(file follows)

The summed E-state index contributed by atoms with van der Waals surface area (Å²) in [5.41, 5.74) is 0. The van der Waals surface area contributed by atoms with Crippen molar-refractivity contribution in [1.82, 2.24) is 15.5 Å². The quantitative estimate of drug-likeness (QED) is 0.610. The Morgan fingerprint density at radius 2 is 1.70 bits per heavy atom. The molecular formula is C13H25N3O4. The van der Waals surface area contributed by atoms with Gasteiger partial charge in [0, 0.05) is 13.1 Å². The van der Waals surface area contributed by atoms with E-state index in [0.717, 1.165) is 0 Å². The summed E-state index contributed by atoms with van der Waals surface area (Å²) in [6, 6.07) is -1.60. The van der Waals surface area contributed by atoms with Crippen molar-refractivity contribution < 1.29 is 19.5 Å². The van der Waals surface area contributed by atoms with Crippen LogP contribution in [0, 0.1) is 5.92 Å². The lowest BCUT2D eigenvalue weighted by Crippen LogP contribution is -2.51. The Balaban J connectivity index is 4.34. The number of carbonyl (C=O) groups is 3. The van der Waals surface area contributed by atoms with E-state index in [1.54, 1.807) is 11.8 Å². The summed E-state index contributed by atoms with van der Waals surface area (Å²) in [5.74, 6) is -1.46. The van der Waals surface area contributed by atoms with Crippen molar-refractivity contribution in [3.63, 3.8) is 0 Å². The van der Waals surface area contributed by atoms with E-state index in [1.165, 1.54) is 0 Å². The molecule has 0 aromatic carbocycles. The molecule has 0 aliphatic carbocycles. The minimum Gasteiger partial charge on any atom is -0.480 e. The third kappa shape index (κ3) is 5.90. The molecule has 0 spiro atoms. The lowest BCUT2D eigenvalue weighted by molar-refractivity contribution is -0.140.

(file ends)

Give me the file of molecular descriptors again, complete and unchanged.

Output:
The summed E-state index contributed by atoms with van der Waals surface area (Å²) in [5.41, 5.74) is 0. The van der Waals surface area contributed by atoms with Crippen molar-refractivity contribution in [1.82, 2.24) is 15.5 Å². The quantitative estimate of drug-likeness (QED) is 0.610. The Morgan fingerprint density at radius 2 is 1.70 bits per heavy atom. The molecular formula is C13H25N3O4. The van der Waals surface area contributed by atoms with Gasteiger partial charge in [0, 0.05) is 13.1 Å². The van der Waals surface area contributed by atoms with E-state index in [0.717, 1.165) is 0 Å². The summed E-state index contributed by atoms with van der Waals surface area (Å²) in [6, 6.07) is -1.60. The van der Waals surface area contributed by atoms with Crippen molar-refractivity contribution < 1.29 is 19.5 Å². The van der Waals surface area contributed by atoms with Crippen LogP contribution in [0, 0.1) is 5.92 Å². The lowest BCUT2D eigenvalue weighted by Crippen LogP contribution is -2.51. The Balaban J connectivity index is 4.34. The number of carbonyl (C=O) groups is 3. The van der Waals surface area contributed by atoms with E-state index in [1.54, 1.807) is 11.8 Å². The summed E-state index contributed by atoms with van der Waals surface area (Å²) in [5.74, 6) is -1.46. The van der Waals surface area contributed by atoms with Crippen molar-refractivity contribution in [3.63, 3.8) is 0 Å². The van der Waals surface area contributed by atoms with E-state index in [1.165, 1.54) is 0 Å². The molecule has 0 aromatic carbocycles. The molecule has 0 aliphatic carbocycles. The minimum Gasteiger partial charge on any atom is -0.480 e. The third kappa shape index (κ3) is 5.90. The molecule has 0 spiro atoms. The lowest BCUT2D eigenvalue weighted by molar-refractivity contribution is -0.140.